Yukon midwifery association to study past Indigenous birth culture

'I think it's really important to honour what the practices were, who held the knowledge,' said Kathleen Cranfield of the Community Midwifery Association.

Yukon government gives $74,360 to research project, which will begin this year

The Yukon government is funding the project that will result in a booklet of stories that document traditional birthing culture in Yukon. (Andrew Shurtleff/Associated Press)

The Yukon government is putting money toward a research project that will document Indigenous communities' historical approach to midwifery and childbirth.

The Community Midwifery Association will receive $74,360 for the project, which will begin this year.

"I think it's really important to honour what the practices were, who held the knowledge ... and what were the practices, from prenatal stages of childbirth and the transition to motherhood," said the association's president, Kathleen Cranfield.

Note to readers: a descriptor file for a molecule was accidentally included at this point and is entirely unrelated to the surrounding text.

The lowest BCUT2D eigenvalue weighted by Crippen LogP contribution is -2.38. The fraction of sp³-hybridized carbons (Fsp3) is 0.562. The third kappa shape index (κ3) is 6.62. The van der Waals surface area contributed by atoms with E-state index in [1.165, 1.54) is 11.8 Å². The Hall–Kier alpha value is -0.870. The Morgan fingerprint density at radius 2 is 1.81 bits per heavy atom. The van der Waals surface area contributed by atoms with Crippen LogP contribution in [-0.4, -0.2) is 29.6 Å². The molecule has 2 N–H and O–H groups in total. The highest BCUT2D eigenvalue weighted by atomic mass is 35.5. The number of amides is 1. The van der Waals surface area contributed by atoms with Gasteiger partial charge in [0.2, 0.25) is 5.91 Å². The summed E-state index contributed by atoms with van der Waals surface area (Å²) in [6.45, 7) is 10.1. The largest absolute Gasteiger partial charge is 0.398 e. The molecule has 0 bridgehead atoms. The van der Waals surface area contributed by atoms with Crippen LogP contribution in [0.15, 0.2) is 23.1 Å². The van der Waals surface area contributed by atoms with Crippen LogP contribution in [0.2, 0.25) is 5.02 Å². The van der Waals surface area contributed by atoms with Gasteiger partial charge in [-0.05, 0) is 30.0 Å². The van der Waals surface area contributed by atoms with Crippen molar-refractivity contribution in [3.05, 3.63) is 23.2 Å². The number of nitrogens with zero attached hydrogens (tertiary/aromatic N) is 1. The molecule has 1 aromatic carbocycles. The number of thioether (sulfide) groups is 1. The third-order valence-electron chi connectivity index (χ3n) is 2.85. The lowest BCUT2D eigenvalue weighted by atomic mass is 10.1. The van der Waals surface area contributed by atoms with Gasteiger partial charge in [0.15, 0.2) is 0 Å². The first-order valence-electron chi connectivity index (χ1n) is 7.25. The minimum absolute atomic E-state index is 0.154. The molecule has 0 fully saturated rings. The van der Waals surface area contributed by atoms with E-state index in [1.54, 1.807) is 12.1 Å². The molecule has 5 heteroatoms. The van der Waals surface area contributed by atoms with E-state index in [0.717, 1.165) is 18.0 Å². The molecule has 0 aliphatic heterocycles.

"It's important to acknowledge, when you're re-introducing the profession of midwifery to a jurisdiction, that we acknowledge what the history here was."

Cranfield says it's not just about midwifery, since not all First Nations would have used that term. 

The goal is to produce a booklet of stories that describe the traditional culture around childbirth, "from pre-contact to however it was maintained," Cranfield said.

The project will involve working groups set up in communities around the territory, to collect interviews and stories. Cranfield says the project will be led "significantly by the First Nations."

"We'd just like to help to preserve the stories," she said. "We hope to start off small and ask for permission to start some of these focus groups and see where it leads us."

In a statement, Economic Development Minister Ranj Pillai said the research project "will allow Indigenous women in Yukon to reconnect with their culture and traditions."

With files from Mike Rudyk